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Why Was Dresden So Heavily Bombed?

February 12, 2020 in History

By Volker Janssen

By the end of the three-day Allied bombing attack of World War II, the German city had been leveled and tens of thousands were dead.

They had heard the “whump a whump” of distant aerial bombings many times before. But on February 13, 1945, the American prisoners of war heard Dresden’s fire sirens howl right above their heads. German guards moved them two stories down into a meat locker. When they came back to the surface, “the city was gone,” remembered writer and social critic Kurt Vonnegut—one of the American POWs who witnessed the bombing of Dresden.

The punishing, three-day Allied bombing attack on Dresden from February 13 to 15 in the final months of World War II became among the most controversial Allied actions of the war. The 800-bomber raid dropped some 2,700 tons of explosives and incendiaries and decimated the German city.

As a major center for Nazi Germany’s rail and road network, Dresden’s destruction was intended to overwhelm German authorities and services and clog all transportation routes with throngs of refugees. The Allied assault came a less than a month after some 19,000 U.S. troops were killed in Germany’s last-ditch offensive at the Battle of the Bulge, and three weeks after the grim discovery of the atrocities committed by Nazi forces at Auschwitz.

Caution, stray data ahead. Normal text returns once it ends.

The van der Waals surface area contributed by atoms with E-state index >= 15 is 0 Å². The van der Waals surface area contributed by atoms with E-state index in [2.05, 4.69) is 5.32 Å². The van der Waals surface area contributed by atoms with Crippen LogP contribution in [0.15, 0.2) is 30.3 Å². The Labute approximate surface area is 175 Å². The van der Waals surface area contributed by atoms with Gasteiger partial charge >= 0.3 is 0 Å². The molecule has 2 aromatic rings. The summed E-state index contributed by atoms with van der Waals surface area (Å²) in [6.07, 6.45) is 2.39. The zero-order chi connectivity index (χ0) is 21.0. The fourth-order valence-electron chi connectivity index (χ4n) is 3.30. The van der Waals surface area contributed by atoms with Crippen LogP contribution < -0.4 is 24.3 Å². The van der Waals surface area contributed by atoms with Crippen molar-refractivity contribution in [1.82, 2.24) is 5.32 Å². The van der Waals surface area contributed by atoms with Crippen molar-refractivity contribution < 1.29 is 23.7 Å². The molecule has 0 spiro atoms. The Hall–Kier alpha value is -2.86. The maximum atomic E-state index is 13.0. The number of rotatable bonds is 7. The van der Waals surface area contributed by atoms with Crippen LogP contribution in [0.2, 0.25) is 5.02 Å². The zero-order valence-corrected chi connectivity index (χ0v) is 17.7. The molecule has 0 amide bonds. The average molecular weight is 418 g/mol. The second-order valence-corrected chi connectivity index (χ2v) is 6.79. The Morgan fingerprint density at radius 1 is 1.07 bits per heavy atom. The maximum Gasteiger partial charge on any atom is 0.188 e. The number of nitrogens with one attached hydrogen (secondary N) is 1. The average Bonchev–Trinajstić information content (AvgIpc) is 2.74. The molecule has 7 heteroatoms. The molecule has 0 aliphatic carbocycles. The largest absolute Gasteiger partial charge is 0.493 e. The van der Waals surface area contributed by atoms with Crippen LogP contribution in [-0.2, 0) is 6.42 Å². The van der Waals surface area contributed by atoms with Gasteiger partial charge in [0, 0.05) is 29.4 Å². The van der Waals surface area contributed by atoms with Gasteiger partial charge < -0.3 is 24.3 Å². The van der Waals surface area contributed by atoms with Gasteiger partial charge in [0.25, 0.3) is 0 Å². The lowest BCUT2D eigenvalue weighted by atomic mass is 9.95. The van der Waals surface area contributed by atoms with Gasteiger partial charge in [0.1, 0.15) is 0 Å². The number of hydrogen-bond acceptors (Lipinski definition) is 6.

In an effort to force a surrender, the Dresden bombing was intended to terrorize the civilian population locally and nationwide. It certainly had that effect.

Dresden Bombing: A Barrage of Explosives and Incendiaries

A photograph shot by German WWII photographer Richard Peter shows a street cleared out after the February 13-15, 1945 Allied bombing attack on Dresden. In the background is a damaged high school.

View the 8 images of this gallery on the original article

In the time that Vonnegut and others hid underground, the British Bomber Command’s Blind Illuminator aircraft had rained explosives and incendiaries over the city. Then, “visual marker” aircraft swooped low to drop thousands of flares and fire-target markers. The main attack formation followed: over 500 heavy “Lancaster” bombers loaded with explosives and incendiaries. The U.S. Eighth Air Force attacked the next day with another 400 tons of bombs and launched yet another raid with 210 bombers on February 15.

With the German Luftwaffe destroyed and anti-aircraft defenses in shambles, the Royal Air Force lost only six planes. On the ground, however, thousands of small fires …read more


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